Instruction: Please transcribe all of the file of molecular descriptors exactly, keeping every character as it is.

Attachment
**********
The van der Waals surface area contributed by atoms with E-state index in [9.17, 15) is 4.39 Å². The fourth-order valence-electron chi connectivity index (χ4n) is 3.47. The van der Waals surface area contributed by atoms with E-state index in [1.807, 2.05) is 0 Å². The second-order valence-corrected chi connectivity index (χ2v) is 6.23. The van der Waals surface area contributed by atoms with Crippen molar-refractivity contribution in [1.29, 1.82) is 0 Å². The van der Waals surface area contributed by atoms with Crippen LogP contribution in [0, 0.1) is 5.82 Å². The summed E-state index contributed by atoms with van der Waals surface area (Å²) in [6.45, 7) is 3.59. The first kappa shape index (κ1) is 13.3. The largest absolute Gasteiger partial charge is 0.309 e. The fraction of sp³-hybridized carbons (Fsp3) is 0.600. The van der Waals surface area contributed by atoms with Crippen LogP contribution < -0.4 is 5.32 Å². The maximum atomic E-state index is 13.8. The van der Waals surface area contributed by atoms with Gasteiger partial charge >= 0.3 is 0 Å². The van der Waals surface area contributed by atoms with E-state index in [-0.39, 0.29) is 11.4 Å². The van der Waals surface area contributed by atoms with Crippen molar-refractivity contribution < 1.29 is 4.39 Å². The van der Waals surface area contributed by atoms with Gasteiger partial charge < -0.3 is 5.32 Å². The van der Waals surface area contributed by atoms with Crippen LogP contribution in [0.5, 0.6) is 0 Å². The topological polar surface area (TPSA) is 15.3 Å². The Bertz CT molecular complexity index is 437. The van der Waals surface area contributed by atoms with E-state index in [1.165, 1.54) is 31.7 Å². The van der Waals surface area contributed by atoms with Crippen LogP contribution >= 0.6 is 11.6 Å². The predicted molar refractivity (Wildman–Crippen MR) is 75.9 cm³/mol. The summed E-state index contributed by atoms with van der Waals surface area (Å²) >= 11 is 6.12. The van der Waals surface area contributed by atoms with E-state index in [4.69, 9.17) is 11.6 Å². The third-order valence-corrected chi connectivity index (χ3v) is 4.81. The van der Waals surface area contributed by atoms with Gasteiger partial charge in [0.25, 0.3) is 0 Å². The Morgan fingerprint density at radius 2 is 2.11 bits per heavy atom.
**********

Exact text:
The van der Waals surface area contributed by atoms with E-state index in [9.17, 15) is 4.39 Å². The fourth-order valence-electron chi connectivity index (χ4n) is 3.47. The van der Waals surface area contributed by atoms with E-state index in [1.807, 2.05) is 0 Å². The second-order valence-corrected chi connectivity index (χ2v) is 6.23. The van der Waals surface area contributed by atoms with Crippen molar-refractivity contribution in [1.29, 1.82) is 0 Å². The van der Waals surface area contributed by atoms with Crippen LogP contribution in [0, 0.1) is 5.82 Å². The summed E-state index contributed by atoms with van der Waals surface area (Å²) in [6.45, 7) is 3.59. The first kappa shape index (κ1) is 13.3. The largest absolute Gasteiger partial charge is 0.309 e. The fraction of sp³-hybridized carbons (Fsp3) is 0.600. The van der Waals surface area contributed by atoms with Crippen LogP contribution < -0.4 is 5.32 Å². The maximum atomic E-state index is 13.8. The van der Waals surface area contributed by atoms with Gasteiger partial charge >= 0.3 is 0 Å². The van der Waals surface area contributed by atoms with E-state index in [-0.39, 0.29) is 11.4 Å². The van der Waals surface area contributed by atoms with Crippen molar-refractivity contribution < 1.29 is 4.39 Å². The van der Waals surface area contributed by atoms with Gasteiger partial charge < -0.3 is 5.32 Å². The van der Waals surface area contributed by atoms with Crippen LogP contribution in [0.5, 0.6) is 0 Å². The topological polar surface area (TPSA) is 15.3 Å². The Bertz CT molecular complexity index is 437. The van der Waals surface area contributed by atoms with E-state index in [1.165, 1.54) is 31.7 Å². The van der Waals surface area contributed by atoms with Crippen LogP contribution >= 0.6 is 11.6 Å². The predicted molar refractivity (Wildman–Crippen MR) is 75.9 cm³/mol. The summed E-state index contributed by atoms with van der Waals surface area (Å²) >= 11 is 6.12. The van der Waals surface area contributed by atoms with E-state index in [4.69, 9.17) is 11.6 Å². The third-order valence-corrected chi connectivity index (χ3v) is 4.81. The van der Waals surface area contributed by atoms with Gasteiger partial charge in [0.25, 0.3) is 0 Å². The Morgan fingerprint density at radius 2 is 2.11 bits per heavy atom.